"Psilocybin: /3-(2-Dimethylaminoethyl)-1H-indol-4-yl/ dihydrogen phosphate"
(C12 H17 N2 O4 P)
How Do Psychedelics Work?
According to Dr. Jerrold Rosenbaum, the director of the newly created Center for the Neuroscience of Psychedelics at Massachusetts General Hospital and former psychiatrist-in-chief at MGH, the short answer is, "Psychedelics induce the brain to change transiently in ways that appear to allow a reset to take place and permit alterations in previously 'stuck' ways of feeling and thinking about things."
There are likely several ways in which psychedelics can accomplish this: new connections are briefly made in neural networks while the resting state of the brain (or the "default mode network") loses connectivity — then it restores itself. "It’s like rebooting your computer."
This is how stuck patterns of thinking are thought to shift. Also, new connections between neurons are formed, a process that is called neuroplasticity. Finally, the psychedelic drugs themselves can put patients into a transient state where they can better process memories, feelings, and past trauma, and can "reemerge with a new perspective on them that is freeing and healing" — also called psychedelic-assisted therapy. - Peter Grinspoon, MD, (Harvard Health)
What is Microdosing?
Microdosing is the act of consuming sub-perceptual (unnoticeable) amounts of a psychedelic substance. Many individuals who have integrated microdosing mushrooms into their weekly routine report higher levels of creativity, more energy, increased focus, and improved relational skills, as well as reduced anxiety, stress, and even depression. Some enthusiasts also report that microdosing mushrooms has helped them heighten their spiritual awareness and enhance their senses.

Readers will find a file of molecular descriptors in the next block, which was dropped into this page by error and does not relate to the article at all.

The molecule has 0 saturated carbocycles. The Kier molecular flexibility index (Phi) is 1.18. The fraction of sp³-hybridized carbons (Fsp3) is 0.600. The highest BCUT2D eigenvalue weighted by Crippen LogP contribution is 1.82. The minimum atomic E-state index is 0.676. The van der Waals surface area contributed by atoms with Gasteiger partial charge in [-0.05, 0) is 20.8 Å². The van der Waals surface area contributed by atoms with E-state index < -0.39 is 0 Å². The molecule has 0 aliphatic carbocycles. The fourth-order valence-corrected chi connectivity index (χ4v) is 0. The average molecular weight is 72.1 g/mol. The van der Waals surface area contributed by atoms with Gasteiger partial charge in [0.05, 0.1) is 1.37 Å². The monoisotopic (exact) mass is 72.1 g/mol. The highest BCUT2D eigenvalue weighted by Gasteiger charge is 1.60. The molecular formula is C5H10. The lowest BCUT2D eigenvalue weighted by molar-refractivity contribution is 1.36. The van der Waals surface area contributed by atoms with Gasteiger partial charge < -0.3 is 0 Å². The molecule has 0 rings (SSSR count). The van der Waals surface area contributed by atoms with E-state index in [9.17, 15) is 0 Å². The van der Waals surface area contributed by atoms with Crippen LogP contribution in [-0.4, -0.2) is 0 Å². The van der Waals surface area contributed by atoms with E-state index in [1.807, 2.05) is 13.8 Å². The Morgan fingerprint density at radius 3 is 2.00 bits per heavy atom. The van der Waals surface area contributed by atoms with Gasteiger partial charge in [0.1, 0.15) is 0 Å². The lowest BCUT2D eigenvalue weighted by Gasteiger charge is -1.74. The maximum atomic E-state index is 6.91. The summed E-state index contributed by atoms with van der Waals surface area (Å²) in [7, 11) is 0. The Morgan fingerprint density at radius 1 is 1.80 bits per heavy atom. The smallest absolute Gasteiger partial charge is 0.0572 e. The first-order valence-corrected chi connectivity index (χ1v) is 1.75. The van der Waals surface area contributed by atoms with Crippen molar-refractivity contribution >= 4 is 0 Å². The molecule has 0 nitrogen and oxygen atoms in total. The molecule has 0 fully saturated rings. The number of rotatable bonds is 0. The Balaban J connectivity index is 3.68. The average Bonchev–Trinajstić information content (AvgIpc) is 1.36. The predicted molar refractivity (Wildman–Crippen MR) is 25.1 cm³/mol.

Psychedelic researchers have also discovered that psilocybin can have positive effects on mood disorders and anxiety. In fact, The Beckley Foundation is spearheading the push for the legalization of psilocybin mushrooms, backed by their research showing that psilocybin has long-term positive effects for treatment-resistant depression patients.
Psilocybin is also proving effective at treating addiction. Researchers from Johns Hopkins found that 80% of smokers who took psilocybin as part of cognitive behavioral therapy were able to quit tobacco completely. Mushrooms have also been found to have comparable or better results in treating cluster headaches than most conventional medications—many people have experienced extended periods of remission after treating their headaches with psychedelic substances.
--With all these encouraging results on full doses of psilocybin, there’s reason to believe that microdosing mushrooms could bring about similarly positive life changes.
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